Deep Dive 1.0: Are we free?

When reading Steinbeck’s Of Mice and Men, readers often recognize that Lennie Small is not morally responsible for the death of Curly’s wife when he accidentally snaps her neck because Lennie has significantly diminished mental capacities. He did not intend to kill her, and he did not realize that his actions could be so deadly. In fact, it’s clear throughout the novella, that Lennie doesn’t quite understand what death is. Conversely, when Lennie’s friend George Milton murders him, it seems obvious that George intends for Lennie to die and that (had he been an actual man and not one who was determined by Steinbeck’s storytelling) he could have done otherwise. While some view George’s action as justified or as an act of mercy, most still nonetheless contest that he could have chosen not to kill Lennie, and, as such, he bears the moral responsibility for Lennie’s death. There is an obvious difference in the intentions of Lennie and George, but what is less obvious is the origin of those intentions. To be held morally responsible, one must be responsible for their actions and what they intended. If they are not, there may be a reason to think that George is no more morally responsible for the death of Lennie than Lennie is for the death of Curly’s wife.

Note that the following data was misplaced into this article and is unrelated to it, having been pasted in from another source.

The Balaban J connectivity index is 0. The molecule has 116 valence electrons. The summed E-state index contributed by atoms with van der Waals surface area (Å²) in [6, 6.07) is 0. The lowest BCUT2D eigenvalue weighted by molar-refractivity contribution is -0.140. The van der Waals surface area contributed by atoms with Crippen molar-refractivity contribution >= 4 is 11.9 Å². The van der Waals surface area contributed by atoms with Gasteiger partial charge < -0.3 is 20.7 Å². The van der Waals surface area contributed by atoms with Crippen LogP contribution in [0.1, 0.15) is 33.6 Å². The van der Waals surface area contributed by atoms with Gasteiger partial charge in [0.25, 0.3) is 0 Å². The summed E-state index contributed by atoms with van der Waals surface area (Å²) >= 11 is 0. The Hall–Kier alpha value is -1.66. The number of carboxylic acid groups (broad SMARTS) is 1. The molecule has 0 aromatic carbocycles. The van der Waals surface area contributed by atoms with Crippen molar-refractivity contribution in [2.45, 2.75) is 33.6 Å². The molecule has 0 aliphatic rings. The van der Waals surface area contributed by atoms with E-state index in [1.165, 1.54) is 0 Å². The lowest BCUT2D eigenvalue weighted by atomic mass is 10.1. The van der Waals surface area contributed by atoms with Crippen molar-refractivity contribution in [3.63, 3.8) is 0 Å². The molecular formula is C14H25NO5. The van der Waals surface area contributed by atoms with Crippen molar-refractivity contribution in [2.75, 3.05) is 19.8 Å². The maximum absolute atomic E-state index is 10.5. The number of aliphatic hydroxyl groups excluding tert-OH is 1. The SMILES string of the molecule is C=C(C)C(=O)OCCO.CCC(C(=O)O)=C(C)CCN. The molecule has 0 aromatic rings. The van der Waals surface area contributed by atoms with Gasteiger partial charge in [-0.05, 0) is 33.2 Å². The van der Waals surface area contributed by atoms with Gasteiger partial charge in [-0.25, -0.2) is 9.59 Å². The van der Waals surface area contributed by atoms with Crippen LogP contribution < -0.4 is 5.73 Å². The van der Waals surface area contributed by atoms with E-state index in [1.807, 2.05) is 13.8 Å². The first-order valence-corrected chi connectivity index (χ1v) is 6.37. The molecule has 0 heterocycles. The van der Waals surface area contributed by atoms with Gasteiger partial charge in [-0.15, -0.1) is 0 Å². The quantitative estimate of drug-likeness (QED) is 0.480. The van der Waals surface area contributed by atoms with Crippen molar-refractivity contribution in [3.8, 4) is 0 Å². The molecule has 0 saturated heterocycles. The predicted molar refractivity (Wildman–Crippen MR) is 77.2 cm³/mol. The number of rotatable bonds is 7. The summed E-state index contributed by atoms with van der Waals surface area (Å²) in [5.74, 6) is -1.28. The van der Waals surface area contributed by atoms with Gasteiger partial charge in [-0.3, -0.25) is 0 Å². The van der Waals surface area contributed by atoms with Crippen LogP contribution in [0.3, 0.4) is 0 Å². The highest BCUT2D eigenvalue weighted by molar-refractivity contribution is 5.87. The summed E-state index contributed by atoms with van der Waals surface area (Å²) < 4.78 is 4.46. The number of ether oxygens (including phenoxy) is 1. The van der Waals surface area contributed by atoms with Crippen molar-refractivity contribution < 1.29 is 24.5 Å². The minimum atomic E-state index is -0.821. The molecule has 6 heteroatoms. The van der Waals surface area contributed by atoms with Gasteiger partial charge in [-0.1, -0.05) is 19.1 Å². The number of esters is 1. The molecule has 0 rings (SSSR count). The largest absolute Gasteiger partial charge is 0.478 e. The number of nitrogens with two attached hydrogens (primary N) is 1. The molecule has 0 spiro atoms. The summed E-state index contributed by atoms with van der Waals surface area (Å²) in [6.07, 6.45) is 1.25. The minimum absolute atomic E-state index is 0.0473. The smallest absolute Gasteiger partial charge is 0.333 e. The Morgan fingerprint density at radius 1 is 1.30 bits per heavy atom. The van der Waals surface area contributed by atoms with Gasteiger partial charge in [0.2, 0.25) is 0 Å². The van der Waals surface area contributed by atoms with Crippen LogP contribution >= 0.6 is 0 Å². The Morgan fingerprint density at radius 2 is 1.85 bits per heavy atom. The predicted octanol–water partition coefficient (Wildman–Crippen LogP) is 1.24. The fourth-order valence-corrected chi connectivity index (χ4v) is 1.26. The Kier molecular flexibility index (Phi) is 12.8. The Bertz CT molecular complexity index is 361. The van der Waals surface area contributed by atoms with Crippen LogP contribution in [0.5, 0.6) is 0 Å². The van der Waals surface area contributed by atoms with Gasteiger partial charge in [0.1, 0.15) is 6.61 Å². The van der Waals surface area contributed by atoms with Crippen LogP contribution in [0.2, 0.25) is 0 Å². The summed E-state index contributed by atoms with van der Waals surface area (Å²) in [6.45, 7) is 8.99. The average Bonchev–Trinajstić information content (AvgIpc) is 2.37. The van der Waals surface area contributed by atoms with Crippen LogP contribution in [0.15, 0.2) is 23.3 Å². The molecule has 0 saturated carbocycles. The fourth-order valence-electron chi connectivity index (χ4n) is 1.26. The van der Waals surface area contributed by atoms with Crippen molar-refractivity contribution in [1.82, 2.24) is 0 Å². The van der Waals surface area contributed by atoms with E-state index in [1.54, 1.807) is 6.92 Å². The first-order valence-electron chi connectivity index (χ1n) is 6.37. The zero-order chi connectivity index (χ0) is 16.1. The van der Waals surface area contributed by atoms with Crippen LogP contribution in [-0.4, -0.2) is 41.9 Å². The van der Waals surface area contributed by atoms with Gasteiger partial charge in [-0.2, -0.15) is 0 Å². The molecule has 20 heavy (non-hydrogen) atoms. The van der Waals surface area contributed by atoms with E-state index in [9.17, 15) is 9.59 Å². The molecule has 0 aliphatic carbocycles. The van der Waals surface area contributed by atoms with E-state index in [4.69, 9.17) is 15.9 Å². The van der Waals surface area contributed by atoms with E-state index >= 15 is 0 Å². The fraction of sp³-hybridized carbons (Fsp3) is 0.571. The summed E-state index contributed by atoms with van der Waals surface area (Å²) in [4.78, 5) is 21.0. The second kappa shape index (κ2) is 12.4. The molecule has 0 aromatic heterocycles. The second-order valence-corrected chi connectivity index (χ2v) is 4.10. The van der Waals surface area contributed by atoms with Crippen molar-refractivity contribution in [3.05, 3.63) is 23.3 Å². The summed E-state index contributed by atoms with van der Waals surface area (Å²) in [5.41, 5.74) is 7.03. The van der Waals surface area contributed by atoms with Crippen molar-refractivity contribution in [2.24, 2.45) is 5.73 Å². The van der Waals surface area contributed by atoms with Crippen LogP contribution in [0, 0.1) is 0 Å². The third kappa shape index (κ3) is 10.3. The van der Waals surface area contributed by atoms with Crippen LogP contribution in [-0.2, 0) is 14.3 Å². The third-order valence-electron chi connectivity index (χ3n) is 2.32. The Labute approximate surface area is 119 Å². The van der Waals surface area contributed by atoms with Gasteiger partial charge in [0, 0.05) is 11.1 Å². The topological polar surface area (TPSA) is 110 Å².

Ever since I read Thomas Nagel’s A Very Short Introduction to Philosophy during my senior year of high school, I have been plagued by the question of whether humans possess free will. At the time that I read Nagel’s work, I identified as a Christian and, by default, accepted free will as a fundamental element of my faith. By freedom, I meant what most people mean and what philosophers call libertarian free will which is that freedom of the will is the ability to have done otherwise in a given situation. If people lack that type of free will, many believe that would undermine justifications for holding people to account for their actions. Not all Christians feel that a lack of freedom undermines their faith. Some ascribe to theories of predeterminism, but often, even those people feel as if individuals somehow deserve guilt derived from their actions. Our society (sometimes poorly) attempts to set itself up to deliver punishments for actions that are “bad” and rewards for actions that are “good” because people deserve punishments and rewards. A lack of free will may not undermine the need to provide punishments and rewards, but it would undermine the notion that people deserve them.